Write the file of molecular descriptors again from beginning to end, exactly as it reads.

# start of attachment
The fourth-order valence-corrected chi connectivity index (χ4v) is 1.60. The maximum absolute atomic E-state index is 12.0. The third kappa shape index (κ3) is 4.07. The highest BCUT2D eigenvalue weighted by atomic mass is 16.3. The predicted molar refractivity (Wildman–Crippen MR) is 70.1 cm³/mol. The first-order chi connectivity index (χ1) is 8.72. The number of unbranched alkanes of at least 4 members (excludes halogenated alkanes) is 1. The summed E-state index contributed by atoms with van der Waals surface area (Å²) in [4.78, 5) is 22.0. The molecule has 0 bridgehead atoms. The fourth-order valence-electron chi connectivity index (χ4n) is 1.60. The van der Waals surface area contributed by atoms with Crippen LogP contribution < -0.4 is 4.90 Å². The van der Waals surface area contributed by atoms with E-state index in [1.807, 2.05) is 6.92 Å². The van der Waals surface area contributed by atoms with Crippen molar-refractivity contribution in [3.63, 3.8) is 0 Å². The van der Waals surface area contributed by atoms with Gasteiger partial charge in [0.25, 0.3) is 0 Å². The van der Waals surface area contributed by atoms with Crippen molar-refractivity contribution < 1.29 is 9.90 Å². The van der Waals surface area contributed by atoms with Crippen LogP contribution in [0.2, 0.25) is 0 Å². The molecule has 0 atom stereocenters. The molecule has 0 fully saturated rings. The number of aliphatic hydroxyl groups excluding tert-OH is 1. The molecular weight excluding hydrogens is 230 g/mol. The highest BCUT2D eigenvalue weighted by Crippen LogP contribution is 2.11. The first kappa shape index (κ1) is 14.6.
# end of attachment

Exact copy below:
The fourth-order valence-corrected chi connectivity index (χ4v) is 1.60. The maximum absolute atomic E-state index is 12.0. The third kappa shape index (κ3) is 4.07. The highest BCUT2D eigenvalue weighted by atomic mass is 16.3. The predicted molar refractivity (Wildman–Crippen MR) is 70.1 cm³/mol. The first-order chi connectivity index (χ1) is 8.72. The number of unbranched alkanes of at least 4 members (excludes halogenated alkanes) is 1. The summed E-state index contributed by atoms with van der Waals surface area (Å²) in [4.78, 5) is 22.0. The molecule has 0 bridgehead atoms. The fourth-order valence-electron chi connectivity index (χ4n) is 1.60. The van der Waals surface area contributed by atoms with Crippen LogP contribution < -0.4 is 4.90 Å². The van der Waals surface area contributed by atoms with E-state index in [1.807, 2.05) is 6.92 Å². The van der Waals surface area contributed by atoms with Crippen molar-refractivity contribution in [3.63, 3.8) is 0 Å². The van der Waals surface area contributed by atoms with Gasteiger partial charge in [0.25, 0.3) is 0 Å². The van der Waals surface area contributed by atoms with Crippen molar-refractivity contribution < 1.29 is 9.90 Å². The van der Waals surface area contributed by atoms with Crippen LogP contribution in [0.2, 0.25) is 0 Å². The molecule has 0 atom stereocenters. The molecule has 0 fully saturated rings. The number of aliphatic hydroxyl groups excluding tert-OH is 1. The molecular weight excluding hydrogens is 230 g/mol. The highest BCUT2D eigenvalue weighted by Crippen LogP contribution is 2.11. The first kappa shape index (κ1) is 14.6.